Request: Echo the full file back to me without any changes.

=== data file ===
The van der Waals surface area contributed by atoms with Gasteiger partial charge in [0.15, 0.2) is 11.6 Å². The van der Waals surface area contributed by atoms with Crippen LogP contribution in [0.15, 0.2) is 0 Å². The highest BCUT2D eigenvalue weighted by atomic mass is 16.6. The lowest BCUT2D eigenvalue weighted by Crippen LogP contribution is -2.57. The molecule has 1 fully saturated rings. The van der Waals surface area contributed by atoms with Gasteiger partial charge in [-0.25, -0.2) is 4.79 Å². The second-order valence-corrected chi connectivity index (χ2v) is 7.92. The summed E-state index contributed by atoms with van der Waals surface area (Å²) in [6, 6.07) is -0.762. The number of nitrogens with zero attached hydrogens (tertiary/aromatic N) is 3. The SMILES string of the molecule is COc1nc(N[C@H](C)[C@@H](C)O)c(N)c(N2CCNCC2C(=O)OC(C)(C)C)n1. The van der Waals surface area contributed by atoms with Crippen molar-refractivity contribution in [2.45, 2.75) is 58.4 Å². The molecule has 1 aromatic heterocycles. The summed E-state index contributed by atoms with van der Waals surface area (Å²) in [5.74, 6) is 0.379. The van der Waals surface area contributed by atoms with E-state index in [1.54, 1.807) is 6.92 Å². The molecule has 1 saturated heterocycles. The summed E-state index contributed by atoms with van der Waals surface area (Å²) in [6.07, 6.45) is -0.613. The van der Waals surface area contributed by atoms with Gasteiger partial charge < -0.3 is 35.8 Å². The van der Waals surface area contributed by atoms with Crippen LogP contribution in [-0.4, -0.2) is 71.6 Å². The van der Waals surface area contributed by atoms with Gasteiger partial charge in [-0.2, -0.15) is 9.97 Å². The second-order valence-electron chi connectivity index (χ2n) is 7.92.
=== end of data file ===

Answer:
The van der Waals surface area contributed by atoms with Gasteiger partial charge in [0.15, 0.2) is 11.6 Å². The van der Waals surface area contributed by atoms with Crippen LogP contribution in [0.15, 0.2) is 0 Å². The highest BCUT2D eigenvalue weighted by atomic mass is 16.6. The lowest BCUT2D eigenvalue weighted by Crippen LogP contribution is -2.57. The molecule has 1 fully saturated rings. The van der Waals surface area contributed by atoms with Gasteiger partial charge in [-0.25, -0.2) is 4.79 Å². The second-order valence-corrected chi connectivity index (χ2v) is 7.92. The summed E-state index contributed by atoms with van der Waals surface area (Å²) in [6, 6.07) is -0.762. The number of nitrogens with zero attached hydrogens (tertiary/aromatic N) is 3. The SMILES string of the molecule is COc1nc(N[C@H](C)[C@@H](C)O)c(N)c(N2CCNCC2C(=O)OC(C)(C)C)n1. The van der Waals surface area contributed by atoms with Crippen molar-refractivity contribution in [2.45, 2.75) is 58.4 Å². The molecule has 1 aromatic heterocycles. The summed E-state index contributed by atoms with van der Waals surface area (Å²) in [5.74, 6) is 0.379. The van der Waals surface area contributed by atoms with E-state index in [1.54, 1.807) is 6.92 Å². The molecule has 1 saturated heterocycles. The summed E-state index contributed by atoms with van der Waals surface area (Å²) in [6.07, 6.45) is -0.613. The van der Waals surface area contributed by atoms with Gasteiger partial charge < -0.3 is 35.8 Å². The van der Waals surface area contributed by atoms with Crippen LogP contribution in [-0.4, -0.2) is 71.6 Å². The van der Waals surface area contributed by atoms with Gasteiger partial charge in [-0.2, -0.15) is 9.97 Å². The second-order valence-electron chi connectivity index (χ2n) is 7.92.